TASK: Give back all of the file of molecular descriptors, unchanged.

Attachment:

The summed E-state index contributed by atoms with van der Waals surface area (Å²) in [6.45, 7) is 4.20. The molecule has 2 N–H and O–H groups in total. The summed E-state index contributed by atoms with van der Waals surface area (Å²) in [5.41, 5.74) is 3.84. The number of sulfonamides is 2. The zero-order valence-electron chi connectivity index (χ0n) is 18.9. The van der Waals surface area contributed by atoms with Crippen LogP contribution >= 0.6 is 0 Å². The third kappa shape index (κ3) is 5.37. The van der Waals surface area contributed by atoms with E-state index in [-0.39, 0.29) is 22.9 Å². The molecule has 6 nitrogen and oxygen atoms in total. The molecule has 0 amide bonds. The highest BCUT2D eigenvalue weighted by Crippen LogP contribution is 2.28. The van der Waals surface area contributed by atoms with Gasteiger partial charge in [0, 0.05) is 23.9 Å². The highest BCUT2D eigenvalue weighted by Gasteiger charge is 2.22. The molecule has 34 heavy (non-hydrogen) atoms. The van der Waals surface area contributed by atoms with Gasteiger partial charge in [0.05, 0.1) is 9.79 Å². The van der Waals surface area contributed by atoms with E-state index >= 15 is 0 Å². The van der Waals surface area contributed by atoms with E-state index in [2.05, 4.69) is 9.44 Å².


The summed E-state index contributed by atoms with van der Waals surface area (Å²) in [6.45, 7) is 4.20. The molecule has 2 N–H and O–H groups in total. The summed E-state index contributed by atoms with van der Waals surface area (Å²) in [5.41, 5.74) is 3.84. The number of sulfonamides is 2. The zero-order valence-electron chi connectivity index (χ0n) is 18.9. The van der Waals surface area contributed by atoms with Crippen LogP contribution >= 0.6 is 0 Å². The third kappa shape index (κ3) is 5.37. The van der Waals surface area contributed by atoms with E-state index in [-0.39, 0.29) is 22.9 Å². The molecule has 6 nitrogen and oxygen atoms in total. The molecule has 0 amide bonds. The highest BCUT2D eigenvalue weighted by Crippen LogP contribution is 2.28. The van der Waals surface area contributed by atoms with Gasteiger partial charge in [0, 0.05) is 23.9 Å². The highest BCUT2D eigenvalue weighted by Gasteiger charge is 2.22. The molecule has 34 heavy (non-hydrogen) atoms. The van der Waals surface area contributed by atoms with Gasteiger partial charge in [0.05, 0.1) is 9.79 Å². The van der Waals surface area contributed by atoms with E-state index >= 15 is 0 Å². The van der Waals surface area contributed by atoms with E-state index in [2.05, 4.69) is 9.44 Å².